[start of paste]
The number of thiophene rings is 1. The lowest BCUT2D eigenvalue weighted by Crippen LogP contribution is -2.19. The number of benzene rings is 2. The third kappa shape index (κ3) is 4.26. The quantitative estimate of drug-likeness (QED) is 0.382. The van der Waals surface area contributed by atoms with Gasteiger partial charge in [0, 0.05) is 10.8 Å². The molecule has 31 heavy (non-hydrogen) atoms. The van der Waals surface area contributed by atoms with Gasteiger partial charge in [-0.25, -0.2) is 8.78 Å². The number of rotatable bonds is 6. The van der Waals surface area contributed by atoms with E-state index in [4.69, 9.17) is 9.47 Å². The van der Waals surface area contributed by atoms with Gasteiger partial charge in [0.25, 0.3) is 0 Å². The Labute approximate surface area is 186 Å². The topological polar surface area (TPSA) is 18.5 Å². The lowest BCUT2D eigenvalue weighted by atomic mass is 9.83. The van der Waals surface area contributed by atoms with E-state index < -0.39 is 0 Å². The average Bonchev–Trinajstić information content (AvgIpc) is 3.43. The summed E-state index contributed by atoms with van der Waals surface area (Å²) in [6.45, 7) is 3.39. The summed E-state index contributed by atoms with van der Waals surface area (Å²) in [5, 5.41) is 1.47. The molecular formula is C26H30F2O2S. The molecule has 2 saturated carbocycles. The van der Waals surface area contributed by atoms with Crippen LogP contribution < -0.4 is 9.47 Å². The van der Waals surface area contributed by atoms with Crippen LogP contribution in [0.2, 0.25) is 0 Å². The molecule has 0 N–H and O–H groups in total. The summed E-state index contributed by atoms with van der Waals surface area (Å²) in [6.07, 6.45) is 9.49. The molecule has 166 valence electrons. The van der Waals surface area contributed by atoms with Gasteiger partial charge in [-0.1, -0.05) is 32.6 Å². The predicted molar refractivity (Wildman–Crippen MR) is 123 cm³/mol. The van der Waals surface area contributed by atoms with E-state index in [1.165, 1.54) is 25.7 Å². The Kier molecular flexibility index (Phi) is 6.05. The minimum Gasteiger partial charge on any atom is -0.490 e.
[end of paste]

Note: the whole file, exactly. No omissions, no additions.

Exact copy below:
The number of thiophene rings is 1. The lowest BCUT2D eigenvalue weighted by Crippen LogP contribution is -2.19. The number of benzene rings is 2. The third kappa shape index (κ3) is 4.26. The quantitative estimate of drug-likeness (QED) is 0.382. The van der Waals surface area contributed by atoms with Gasteiger partial charge in [0, 0.05) is 10.8 Å². The molecule has 31 heavy (non-hydrogen) atoms. The van der Waals surface area contributed by atoms with Gasteiger partial charge in [-0.25, -0.2) is 8.78 Å². The number of rotatable bonds is 6. The van der Waals surface area contributed by atoms with E-state index in [4.69, 9.17) is 9.47 Å². The van der Waals surface area contributed by atoms with Gasteiger partial charge in [0.25, 0.3) is 0 Å². The Labute approximate surface area is 186 Å². The topological polar surface area (TPSA) is 18.5 Å². The lowest BCUT2D eigenvalue weighted by atomic mass is 9.83. The van der Waals surface area contributed by atoms with E-state index < -0.39 is 0 Å². The average Bonchev–Trinajstić information content (AvgIpc) is 3.43. The summed E-state index contributed by atoms with van der Waals surface area (Å²) in [6.45, 7) is 3.39. The summed E-state index contributed by atoms with van der Waals surface area (Å²) in [5, 5.41) is 1.47. The molecular formula is C26H30F2O2S. The molecule has 2 saturated carbocycles. The van der Waals surface area contributed by atoms with Crippen LogP contribution < -0.4 is 9.47 Å². The van der Waals surface area contributed by atoms with Crippen LogP contribution in [0.2, 0.25) is 0 Å². The molecule has 0 N–H and O–H groups in total. The summed E-state index contributed by atoms with van der Waals surface area (Å²) in [6.07, 6.45) is 9.49. The molecule has 166 valence electrons. The van der Waals surface area contributed by atoms with Gasteiger partial charge in [-0.1, -0.05) is 32.6 Å². The predicted molar refractivity (Wildman–Crippen MR) is 123 cm³/mol. The van der Waals surface area contributed by atoms with E-state index in [1.165, 1.54) is 25.7 Å². The Kier molecular flexibility index (Phi) is 6.05. The minimum Gasteiger partial charge on any atom is -0.490 e.